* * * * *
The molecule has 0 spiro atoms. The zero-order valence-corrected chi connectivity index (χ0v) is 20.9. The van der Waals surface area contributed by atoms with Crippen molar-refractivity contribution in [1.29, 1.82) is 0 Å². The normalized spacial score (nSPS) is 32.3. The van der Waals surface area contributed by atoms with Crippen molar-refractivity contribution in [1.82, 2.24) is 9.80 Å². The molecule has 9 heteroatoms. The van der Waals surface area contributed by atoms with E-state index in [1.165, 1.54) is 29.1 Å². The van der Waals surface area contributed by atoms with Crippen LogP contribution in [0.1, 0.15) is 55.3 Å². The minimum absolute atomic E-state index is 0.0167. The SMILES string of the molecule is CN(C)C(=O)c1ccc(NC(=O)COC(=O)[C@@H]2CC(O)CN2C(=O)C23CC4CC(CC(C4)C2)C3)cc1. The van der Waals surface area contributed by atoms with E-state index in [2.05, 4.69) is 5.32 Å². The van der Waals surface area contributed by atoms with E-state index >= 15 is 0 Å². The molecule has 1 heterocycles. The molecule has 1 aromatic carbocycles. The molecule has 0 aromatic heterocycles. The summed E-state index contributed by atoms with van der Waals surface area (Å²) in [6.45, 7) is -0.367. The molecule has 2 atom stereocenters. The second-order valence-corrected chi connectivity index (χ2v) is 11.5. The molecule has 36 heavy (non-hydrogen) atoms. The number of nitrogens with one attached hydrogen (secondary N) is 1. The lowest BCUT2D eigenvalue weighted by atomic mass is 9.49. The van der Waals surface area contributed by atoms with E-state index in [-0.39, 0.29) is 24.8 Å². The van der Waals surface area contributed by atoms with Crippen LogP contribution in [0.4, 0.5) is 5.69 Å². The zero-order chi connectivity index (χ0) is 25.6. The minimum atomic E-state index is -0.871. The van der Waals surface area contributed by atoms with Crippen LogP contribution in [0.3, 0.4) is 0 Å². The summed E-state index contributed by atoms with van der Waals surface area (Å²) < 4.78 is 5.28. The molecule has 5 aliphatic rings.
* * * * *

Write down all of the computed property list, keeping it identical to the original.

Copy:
The molecule has 0 spiro atoms. The zero-order valence-corrected chi connectivity index (χ0v) is 20.9. The van der Waals surface area contributed by atoms with Crippen molar-refractivity contribution in [1.29, 1.82) is 0 Å². The normalized spacial score (nSPS) is 32.3. The van der Waals surface area contributed by atoms with Crippen molar-refractivity contribution in [1.82, 2.24) is 9.80 Å². The molecule has 9 heteroatoms. The van der Waals surface area contributed by atoms with E-state index in [1.165, 1.54) is 29.1 Å². The van der Waals surface area contributed by atoms with Crippen LogP contribution in [0.1, 0.15) is 55.3 Å². The minimum absolute atomic E-state index is 0.0167. The SMILES string of the molecule is CN(C)C(=O)c1ccc(NC(=O)COC(=O)[C@@H]2CC(O)CN2C(=O)C23CC4CC(CC(C4)C2)C3)cc1. The van der Waals surface area contributed by atoms with E-state index in [2.05, 4.69) is 5.32 Å². The van der Waals surface area contributed by atoms with E-state index >= 15 is 0 Å². The molecule has 1 heterocycles. The molecule has 1 aromatic carbocycles. The molecule has 0 aromatic heterocycles. The summed E-state index contributed by atoms with van der Waals surface area (Å²) in [6.45, 7) is -0.367. The molecule has 2 atom stereocenters. The second-order valence-corrected chi connectivity index (χ2v) is 11.5. The molecule has 36 heavy (non-hydrogen) atoms. The number of nitrogens with one attached hydrogen (secondary N) is 1. The lowest BCUT2D eigenvalue weighted by atomic mass is 9.49. The van der Waals surface area contributed by atoms with E-state index in [-0.39, 0.29) is 24.8 Å². The van der Waals surface area contributed by atoms with Crippen LogP contribution in [0.4, 0.5) is 5.69 Å². The zero-order chi connectivity index (χ0) is 25.6. The minimum atomic E-state index is -0.871. The van der Waals surface area contributed by atoms with Crippen LogP contribution in [0.3, 0.4) is 0 Å². The summed E-state index contributed by atoms with van der Waals surface area (Å²) < 4.78 is 5.28. The molecule has 5 aliphatic rings.